Mark Chapman

party: Pirate Party UK
constituency: Vauxhall

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To what degree should access to information on the internet be restricted by the state or private companies?

organisation: Open Rights Group (ORG)

As the Pirate Party Candidate for Vauxhall, and a member of the Open Rights Group I believe in a free and open Internet. I don't believe that either the state or private companies should filter content in any way, on any grounds. Such web-filtering tools are a form of censorship by the state (or the state by proxy) and as such I oppose them in principle on civil liberties grounds.

Furthermore, I believe that they are dangerous - the web-filtering tools currently in place block lots of 'sexual identity' charity websites and forums which are desperately needed by teenagers who are uncertain in their sexuality and who are wanting information and on-line support. By blocking such sites we are not giving our children access to the information that they need at the point when they need it most.

How would you reform surveillance law, oversight and practice to respect the rights of law-abiding people?

organisation: Open Rights Group (ORG)

The Pirate Party has been campaigning hard against this assault on our civil liberties for years now. As we know from the Snowden revelations the UK has rolled out a vast surveillance programme, with GCHQ being one of the worst global offenders. Recently UK-US electronic communications interception was found to be illegal.

I would fight for the following measures: Require an end to warrantless mass surveillance; Oppose the return of the Communications Data Bill (AKA “Snoopers' Charter”); Support a thorough overhaul of all intercept legislation to respect privacy; Push for proper oversight and that warrants aren't just rubber stamped; Have a parliamentary Intelligence and Security Committee that is truly critical and on the side of citizens.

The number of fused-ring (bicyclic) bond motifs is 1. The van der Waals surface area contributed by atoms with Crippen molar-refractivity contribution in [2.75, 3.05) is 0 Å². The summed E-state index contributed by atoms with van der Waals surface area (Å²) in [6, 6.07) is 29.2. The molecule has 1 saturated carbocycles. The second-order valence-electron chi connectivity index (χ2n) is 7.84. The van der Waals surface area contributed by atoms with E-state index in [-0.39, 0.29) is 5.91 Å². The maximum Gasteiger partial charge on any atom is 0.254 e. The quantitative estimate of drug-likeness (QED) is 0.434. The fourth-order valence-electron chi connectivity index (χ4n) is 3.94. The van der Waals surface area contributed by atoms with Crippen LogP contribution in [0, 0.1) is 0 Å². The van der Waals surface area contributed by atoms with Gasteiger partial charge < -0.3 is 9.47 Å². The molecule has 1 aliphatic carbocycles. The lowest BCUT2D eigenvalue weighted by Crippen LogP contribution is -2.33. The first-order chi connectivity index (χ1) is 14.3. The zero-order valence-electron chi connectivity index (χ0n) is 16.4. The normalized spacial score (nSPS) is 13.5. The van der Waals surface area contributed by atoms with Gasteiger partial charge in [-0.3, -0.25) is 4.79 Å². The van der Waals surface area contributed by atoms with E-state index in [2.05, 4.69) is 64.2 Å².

Personally, I think it is disgraceful how we have been misled as a public, we were told that the death of the Snoopers' Charter would curtail blanket interception, but from what we know now thanks to Snowden that simply isn't the case.

Far from keeping us safe, this massive intrusion is flooding too much information and potentially squandering £2.5 billion over a decade on communication that is simply useless in the fight against terrorism.

It is a very dangerous shift in the attitude of government to all of us- it turns us all from citizens in to suspects. I think it can have a chilling effect on democracy. After all, it's now possible for GCHQ to access the fact you have emailed a prominent anti-mass surveillance campaigner.

Labour started the ball rolling on the mass surveillance state, the Tories and LibDems have continued it.

I have the passion, and the knowledge to be your voice in Westminster to fight back, if you give me that chance on the 7th May.

Would you support the creation of a Royal Commission to review Britain’s drug laws?

organisation: CISTA

Yes. The Pirate Party has an underlying principle of Evidence Based Policy. As such it is very clear that Britain's current drug laws are not working and need to be reviewed. I would support a Royal Commission to undertake a comprehensive and evidence-based review. I would also suggest that the current Pirate Party policy of treating Drug Addiction as a Health issue rather than as a criminal issue should also be included in such a review.